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JOHN VARICK TUNNEY - TYPED LETTER SIGNED 01/24/1974 - HFSID 79098

JOHN V. TUNNEY The U.S. Senator writes to the Office of Education, supporting an application made by one of his constituents for funding, signs name in blue ink Typed letter signed: "John Tunney" in blue felt tip. 1 page, 6x8. Written on personal U.S. Senate letterhead. Washington, D.C. January 24, 1974.

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JOHN V. TUNNEY
The U.S. Senator writes to the Office of Education, supporting an application made by one of his constituents for funding, signs name in blue ink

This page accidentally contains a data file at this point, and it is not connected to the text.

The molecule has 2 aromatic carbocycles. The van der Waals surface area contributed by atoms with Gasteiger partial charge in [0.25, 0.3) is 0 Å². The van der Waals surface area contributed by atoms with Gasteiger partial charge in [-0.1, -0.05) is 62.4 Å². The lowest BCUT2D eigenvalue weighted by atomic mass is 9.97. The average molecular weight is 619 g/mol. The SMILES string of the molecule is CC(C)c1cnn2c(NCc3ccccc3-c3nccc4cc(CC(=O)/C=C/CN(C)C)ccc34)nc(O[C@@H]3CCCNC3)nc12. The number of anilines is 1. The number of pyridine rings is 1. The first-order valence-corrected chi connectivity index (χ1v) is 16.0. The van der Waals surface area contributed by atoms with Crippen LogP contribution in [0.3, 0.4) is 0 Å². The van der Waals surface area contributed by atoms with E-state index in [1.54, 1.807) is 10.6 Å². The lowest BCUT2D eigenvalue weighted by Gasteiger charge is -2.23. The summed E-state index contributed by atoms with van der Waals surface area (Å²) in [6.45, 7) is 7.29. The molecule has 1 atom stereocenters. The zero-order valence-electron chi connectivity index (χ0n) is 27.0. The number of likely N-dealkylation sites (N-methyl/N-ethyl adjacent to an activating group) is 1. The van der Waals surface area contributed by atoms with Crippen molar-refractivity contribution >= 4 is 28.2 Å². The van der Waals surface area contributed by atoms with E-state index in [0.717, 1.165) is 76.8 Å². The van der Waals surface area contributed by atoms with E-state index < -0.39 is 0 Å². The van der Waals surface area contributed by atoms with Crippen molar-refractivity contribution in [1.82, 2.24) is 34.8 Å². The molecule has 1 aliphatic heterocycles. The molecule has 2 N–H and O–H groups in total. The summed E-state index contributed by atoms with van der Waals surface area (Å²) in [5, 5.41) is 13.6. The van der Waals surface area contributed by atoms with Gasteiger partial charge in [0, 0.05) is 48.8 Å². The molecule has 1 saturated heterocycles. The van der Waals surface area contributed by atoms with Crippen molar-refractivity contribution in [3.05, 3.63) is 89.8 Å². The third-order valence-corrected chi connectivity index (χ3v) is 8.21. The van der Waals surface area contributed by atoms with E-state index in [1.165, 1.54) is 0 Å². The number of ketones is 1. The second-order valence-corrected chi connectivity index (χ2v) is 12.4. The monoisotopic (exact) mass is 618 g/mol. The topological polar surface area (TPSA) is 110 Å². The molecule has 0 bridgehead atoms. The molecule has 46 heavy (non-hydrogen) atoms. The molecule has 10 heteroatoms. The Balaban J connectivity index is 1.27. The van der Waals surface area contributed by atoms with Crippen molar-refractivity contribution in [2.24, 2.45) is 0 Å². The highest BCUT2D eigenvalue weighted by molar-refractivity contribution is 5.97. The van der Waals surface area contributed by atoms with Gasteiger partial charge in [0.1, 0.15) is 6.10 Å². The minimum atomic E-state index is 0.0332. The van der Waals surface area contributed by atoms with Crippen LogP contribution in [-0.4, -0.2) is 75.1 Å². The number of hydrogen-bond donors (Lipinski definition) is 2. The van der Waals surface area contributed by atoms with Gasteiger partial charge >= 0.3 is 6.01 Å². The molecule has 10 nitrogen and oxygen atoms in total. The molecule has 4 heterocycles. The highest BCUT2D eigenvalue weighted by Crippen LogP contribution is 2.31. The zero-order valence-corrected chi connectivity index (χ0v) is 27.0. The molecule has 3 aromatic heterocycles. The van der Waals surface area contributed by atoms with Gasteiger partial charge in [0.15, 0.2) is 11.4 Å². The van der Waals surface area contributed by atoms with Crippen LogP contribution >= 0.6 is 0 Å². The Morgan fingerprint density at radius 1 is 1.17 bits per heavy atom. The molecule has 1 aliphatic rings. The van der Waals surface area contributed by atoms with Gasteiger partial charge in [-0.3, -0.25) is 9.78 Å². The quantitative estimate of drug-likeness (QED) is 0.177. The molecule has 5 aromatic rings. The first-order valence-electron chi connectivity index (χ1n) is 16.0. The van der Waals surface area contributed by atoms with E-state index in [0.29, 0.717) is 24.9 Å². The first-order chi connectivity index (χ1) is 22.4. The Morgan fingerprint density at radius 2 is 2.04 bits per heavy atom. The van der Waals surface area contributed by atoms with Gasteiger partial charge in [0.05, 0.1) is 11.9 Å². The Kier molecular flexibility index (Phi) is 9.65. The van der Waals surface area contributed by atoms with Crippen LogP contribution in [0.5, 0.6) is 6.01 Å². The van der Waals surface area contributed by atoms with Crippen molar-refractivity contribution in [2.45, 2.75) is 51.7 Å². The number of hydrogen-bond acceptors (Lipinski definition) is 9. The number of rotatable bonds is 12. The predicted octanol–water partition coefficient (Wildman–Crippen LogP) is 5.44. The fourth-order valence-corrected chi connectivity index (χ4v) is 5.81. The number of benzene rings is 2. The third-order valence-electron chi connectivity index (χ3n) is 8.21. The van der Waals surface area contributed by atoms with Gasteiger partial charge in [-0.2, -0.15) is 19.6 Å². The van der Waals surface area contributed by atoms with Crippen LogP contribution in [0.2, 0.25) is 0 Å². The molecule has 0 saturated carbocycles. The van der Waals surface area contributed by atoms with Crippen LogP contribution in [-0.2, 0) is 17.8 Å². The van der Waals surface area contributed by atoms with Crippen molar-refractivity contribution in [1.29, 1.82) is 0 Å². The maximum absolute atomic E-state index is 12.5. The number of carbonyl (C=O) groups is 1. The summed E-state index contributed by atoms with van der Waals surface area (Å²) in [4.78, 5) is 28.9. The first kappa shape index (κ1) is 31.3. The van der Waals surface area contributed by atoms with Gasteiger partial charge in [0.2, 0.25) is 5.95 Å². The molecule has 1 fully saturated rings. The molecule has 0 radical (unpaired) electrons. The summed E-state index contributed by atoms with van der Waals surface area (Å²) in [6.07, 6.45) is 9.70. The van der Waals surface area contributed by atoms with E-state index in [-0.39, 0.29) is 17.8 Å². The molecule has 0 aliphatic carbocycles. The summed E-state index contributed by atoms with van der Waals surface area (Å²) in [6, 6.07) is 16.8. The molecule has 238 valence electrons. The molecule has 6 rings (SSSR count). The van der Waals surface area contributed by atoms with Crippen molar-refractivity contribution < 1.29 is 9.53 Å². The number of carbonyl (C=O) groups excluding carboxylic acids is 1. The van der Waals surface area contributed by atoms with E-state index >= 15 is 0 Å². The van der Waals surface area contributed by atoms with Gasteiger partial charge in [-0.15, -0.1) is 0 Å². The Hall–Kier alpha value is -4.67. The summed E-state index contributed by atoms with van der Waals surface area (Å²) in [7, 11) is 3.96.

Typed letter signed: "John Tunney" in blue felt tip. 1 page, 6x8. Written on personal U.S. Senate letterhead. Washington, D.C. January 24, 1974. Addressed to Richard D. Simmons, Project Coordinator of the ESAA in the Office of Education in Washington, D.C. In full: "I recently received the attached correspondence from one of my constituent, Ms. Judith Orttung, President of the Leagus [sic] of Women Voters, concerning the Riverside Unified School District's application for funds under the Emergency School Aid Act. Your consideration of this application would be greatly appreciated. Please keep me posted on any developments made on this application. Thank you very much for your assistance in this matter. Any responses should be directed to the attention of my assistant, Miss Barbara Little". John V. Tunney (b. 1934), the son of former world heavyweight boxing champion Gene Tunney, was future Senator and Presidential brother Edward "Ted" Kennedy's roommate at University of Virginia Law School, and the two became lifelong friends. Tunney, a Democrat, represented California for six years each in the US House of Representatives (1965-1971) and Senate (1971-1977), winning the Senate seat over incumbent Republican George Murphy despite Ronald Reagan's landslide re-election as Governor. Robert Redford's 1982 film The Candidate was reportedly inspired by Tunney's 1977 Senate race. Both his Senate primaries were closely and bitterly contested, and Tunney narrowly lost his bid for a second term. Tunney's involvement in politics after leaving office was minimal, but he did carry "back channel" messages to Moscow from Ted Kennedy in 1980 and again in 1983. Normal mailing folds. Toned. Staple punctures and tears in top margin. Corners rounded. Light surface creases. Otherwise, fine condition.

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